Elections here difficult to predict. While we’ve seen community discontent expressed in various ways concerning declining government services over the past few years, this discontent at the national level doesn’t necessarily translate to votes at the atoll level, which are usually according to family ties.
Then there is a potentially huge offshore vote from America, which in the 2011 national election overturned the results of the domestic vote for three candidates. Out-migration has been steady, so there are more voters in the US with increased possibilities for impact on the outcome.
But there are impediments to successfully submitting postal absentee ballots: Electoral getting ballots and affidavits to voters in time for them to meet voting deadlines, people properly filling out affidavits, making sure the outside envelope’s post office “franking” shows the date clearly, etc. The fact that the law does not allow postal ballots to be opened and tabulated until two weeks after election day means that after preliminary domestic results are completed, probably by the end of next week, everyone will get to sit around watching the clock tick for another 10 days before we can find out what impact these offshore votes will have on the domestic results.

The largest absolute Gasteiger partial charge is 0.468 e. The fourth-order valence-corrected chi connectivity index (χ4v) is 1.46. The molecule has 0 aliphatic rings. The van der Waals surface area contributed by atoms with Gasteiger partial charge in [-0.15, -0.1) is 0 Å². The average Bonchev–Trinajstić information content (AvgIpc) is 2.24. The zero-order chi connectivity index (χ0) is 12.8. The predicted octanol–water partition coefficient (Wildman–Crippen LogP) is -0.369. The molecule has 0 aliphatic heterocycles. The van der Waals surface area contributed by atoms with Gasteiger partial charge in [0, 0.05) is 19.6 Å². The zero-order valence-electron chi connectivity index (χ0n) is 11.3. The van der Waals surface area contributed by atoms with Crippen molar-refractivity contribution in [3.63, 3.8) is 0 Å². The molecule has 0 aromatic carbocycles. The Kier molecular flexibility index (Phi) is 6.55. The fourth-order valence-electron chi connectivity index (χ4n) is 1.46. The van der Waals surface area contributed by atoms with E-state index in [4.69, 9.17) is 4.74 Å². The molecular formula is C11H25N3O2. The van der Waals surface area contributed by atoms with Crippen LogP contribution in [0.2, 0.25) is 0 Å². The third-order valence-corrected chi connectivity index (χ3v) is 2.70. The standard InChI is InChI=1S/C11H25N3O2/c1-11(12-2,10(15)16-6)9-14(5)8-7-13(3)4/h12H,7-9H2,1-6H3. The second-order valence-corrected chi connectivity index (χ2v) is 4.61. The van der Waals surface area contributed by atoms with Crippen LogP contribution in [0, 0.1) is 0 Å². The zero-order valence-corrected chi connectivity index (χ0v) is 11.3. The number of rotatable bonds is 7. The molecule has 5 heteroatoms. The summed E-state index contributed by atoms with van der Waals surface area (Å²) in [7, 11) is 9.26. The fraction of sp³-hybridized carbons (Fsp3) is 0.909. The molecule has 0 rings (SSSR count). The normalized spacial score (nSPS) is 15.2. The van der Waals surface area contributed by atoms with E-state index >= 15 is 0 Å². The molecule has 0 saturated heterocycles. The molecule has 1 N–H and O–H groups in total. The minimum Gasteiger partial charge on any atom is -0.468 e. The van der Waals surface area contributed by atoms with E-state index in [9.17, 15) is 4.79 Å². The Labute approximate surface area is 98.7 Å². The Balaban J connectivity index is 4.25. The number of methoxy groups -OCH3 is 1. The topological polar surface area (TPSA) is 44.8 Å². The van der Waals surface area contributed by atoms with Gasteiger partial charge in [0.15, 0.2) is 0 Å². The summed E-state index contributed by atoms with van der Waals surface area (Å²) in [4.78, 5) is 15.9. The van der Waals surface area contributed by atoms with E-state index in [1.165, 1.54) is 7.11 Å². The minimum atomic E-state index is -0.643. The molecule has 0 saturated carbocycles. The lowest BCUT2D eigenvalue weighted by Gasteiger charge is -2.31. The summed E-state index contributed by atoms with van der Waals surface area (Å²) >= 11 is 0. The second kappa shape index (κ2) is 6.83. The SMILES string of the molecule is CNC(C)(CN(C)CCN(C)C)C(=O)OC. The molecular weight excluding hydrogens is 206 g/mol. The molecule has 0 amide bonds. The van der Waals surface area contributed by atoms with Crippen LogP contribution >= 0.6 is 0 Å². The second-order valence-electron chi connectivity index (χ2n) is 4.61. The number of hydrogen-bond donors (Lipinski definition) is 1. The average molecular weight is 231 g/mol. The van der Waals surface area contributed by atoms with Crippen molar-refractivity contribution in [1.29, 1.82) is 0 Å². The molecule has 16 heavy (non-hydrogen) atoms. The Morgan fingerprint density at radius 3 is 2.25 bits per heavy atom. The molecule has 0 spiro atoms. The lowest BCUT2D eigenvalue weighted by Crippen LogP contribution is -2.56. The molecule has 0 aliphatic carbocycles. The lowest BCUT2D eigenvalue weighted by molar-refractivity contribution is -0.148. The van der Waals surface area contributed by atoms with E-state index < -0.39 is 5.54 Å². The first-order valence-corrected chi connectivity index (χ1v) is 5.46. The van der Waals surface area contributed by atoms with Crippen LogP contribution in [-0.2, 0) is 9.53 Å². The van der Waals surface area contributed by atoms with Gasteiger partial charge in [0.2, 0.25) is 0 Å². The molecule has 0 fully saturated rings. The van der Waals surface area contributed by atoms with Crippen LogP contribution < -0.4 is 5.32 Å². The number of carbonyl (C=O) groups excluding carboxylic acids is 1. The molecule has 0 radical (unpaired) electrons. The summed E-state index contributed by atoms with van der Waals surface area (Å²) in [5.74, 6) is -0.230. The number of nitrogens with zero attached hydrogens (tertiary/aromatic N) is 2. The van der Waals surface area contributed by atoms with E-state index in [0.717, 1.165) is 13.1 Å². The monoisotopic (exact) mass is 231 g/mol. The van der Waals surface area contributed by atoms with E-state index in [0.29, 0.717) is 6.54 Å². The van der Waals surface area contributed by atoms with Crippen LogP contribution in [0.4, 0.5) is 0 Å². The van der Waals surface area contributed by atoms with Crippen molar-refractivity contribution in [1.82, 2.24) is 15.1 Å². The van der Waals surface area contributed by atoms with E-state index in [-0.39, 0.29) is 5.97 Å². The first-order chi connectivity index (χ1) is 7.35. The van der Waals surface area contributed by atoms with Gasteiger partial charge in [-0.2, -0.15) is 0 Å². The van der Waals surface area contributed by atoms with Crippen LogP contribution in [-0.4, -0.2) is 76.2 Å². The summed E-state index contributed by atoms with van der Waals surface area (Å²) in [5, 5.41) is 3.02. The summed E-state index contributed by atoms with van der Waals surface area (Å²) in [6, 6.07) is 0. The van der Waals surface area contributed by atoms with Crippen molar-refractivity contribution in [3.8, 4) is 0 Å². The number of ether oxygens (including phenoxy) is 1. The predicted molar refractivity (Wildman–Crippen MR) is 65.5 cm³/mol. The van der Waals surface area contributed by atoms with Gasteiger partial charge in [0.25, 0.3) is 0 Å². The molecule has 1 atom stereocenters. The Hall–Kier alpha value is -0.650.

As to individual races, Kwajalein presents one of the most interesting, with pressure on the three incumbents (Iroij Mike Kabua, Tony deBrum and Jeban Riklon) from long-time Senator (Kwajalein and Jaluit) and Kwajalein landowner Alvin Jacklick and MEC General Manager David Paul both presenting credible challenges to the current leadership. Kabua, of course, is a given. The unknown is the other two seats.
The dynamics of Majuro’s race changed with the unexpected passing of Senator/Iroij Jurelang Zedkaia last month, eliminating one similarity between Majuro and Kwajalein races: election of the key iroij were a foregone conclusion and candidates vie for the “other” seats available. Now Majuro has five open seats: does this situation help or hurt the younger candidates or the four incumbents? Everyone you ask has a different opinion.
So many unknowns. Still, one trend we’ve noticed to some extent is voters talking about accomplishments — as in, “what has this or that senator done while in office?” That is probably a positive sign indicating the voting public is maturing in its assessment of politicians and perhaps not simply voting based on family ties.
There will be at least three new faces with the retirements of long-serving Arno Senator Nidel Lorak and Bikini Senator Tomaki Juda, and Zedkaia’s absence. Beyond that, stay tuned.
For more election news, read the Marshall Islands Journal.